Thursday, December 18, 2014

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Pork and antibiotics

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Buffalo: Pork and antibiotics
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She calls it "terrifying."

"Eighty percent of all the antibiotics produced in the United States are now fed to cattle and livestock," Congresswoman Louise Slaughter said.

And Slaughter says now bacteria have begun to resist those antibiotics.

Slaughter said, "The animals are not sick to start with. And a daily dose of antibiotics just creates more resistant bacteria."

What does this mean for you and me? According to Consumer Reports, our meat is becoming more contaminated.

Let’s take a closer look at the study: Scientists analyzed about 200 samples of pork, the kind you find in your grocery store, and 69 percent of pork samples contained yersinia enterocolitica, a germ that causes diarrhea, fever and abdominal pain. Of the germs found, over 90 percent were resistant to normal levels of antibiotics.

"Once one bacteria has figured out that resistance, it can then be spread. That gene may be moved from one bacteria to another," said Dr. Mark Shelly.

Dr. Mark Shelly is an infectious disease specialist with Highland Hospital.

Shelly said, "With every bacteria, there's sort of a threshold. You might need a hundred, you might need a thousand, you might need ten thousand germs to reliably infect somebody. Well, all right, your pork might have a hundred germs on it, but then you cook it."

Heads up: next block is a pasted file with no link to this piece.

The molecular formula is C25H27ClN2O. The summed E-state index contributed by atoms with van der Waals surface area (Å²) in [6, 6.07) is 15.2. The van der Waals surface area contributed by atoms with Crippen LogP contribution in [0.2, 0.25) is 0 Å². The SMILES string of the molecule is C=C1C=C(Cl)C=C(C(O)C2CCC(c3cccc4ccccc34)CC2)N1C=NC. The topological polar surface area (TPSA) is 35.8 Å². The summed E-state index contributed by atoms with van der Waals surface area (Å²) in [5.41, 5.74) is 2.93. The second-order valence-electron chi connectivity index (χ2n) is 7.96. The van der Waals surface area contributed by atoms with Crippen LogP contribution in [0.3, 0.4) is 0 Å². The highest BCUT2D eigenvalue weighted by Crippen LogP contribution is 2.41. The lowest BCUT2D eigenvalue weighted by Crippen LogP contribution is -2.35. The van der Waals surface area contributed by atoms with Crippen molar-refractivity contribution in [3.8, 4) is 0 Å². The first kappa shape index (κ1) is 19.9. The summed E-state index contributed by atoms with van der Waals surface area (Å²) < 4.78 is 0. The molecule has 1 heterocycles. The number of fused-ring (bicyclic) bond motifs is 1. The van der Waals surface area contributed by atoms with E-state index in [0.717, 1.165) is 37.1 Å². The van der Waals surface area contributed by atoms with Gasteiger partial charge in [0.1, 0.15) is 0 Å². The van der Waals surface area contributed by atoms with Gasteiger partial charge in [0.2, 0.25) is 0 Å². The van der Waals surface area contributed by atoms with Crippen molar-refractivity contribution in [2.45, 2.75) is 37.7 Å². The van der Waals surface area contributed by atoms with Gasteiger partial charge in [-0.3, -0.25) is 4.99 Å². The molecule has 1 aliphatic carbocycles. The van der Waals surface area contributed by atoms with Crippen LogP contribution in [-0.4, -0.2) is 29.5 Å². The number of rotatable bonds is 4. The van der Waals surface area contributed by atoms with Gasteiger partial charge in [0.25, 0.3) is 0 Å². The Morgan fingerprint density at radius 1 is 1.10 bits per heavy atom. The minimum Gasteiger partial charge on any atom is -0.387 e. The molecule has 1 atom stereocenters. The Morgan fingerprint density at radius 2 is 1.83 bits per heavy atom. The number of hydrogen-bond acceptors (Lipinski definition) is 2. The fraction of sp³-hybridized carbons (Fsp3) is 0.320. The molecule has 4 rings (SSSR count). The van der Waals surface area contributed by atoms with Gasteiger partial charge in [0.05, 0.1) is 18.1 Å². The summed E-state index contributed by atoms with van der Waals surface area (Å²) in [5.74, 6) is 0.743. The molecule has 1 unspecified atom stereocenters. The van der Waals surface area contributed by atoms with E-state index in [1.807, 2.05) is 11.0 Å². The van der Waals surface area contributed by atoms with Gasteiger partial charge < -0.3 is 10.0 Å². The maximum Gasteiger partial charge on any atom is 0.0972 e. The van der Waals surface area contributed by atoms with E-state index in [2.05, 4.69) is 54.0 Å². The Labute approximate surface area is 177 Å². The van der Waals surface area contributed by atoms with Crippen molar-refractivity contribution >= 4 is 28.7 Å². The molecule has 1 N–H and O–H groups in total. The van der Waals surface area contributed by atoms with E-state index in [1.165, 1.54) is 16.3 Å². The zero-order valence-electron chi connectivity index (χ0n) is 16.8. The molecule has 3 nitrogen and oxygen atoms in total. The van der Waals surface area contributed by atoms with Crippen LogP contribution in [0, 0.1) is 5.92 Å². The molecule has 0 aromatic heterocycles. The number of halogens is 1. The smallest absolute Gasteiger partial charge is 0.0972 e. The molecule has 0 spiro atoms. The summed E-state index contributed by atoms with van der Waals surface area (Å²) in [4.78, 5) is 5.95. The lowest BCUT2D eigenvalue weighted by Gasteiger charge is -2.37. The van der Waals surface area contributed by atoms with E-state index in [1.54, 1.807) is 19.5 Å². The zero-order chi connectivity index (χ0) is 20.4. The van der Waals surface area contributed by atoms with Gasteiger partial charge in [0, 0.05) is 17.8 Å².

In other words, smart preparation, equals infection prevention.

"You cook the meat through and through and there's no concern whatsoever regarding issues of bacteria," Shelly said.

For those of us still worried about our livestock being injected with antibiotics, Slaughter introduced legislation in 2011 to ban the use of antibiotics on healthy animals. That law remains stuck in the House of Representatives.

Meanwhile, there's always organically fed and raised livestock. New York State is home to the third most organic farms in the U.S., including the one owned by Klaas and Mary Martens.

Klaas Martens said, "We're trying to create an environment where the species we're growing is the best adapted species for that environment."

"Raised in a way that does not require the intervention and therefore antibiotics aren't present," said Mary Howell-Martens.

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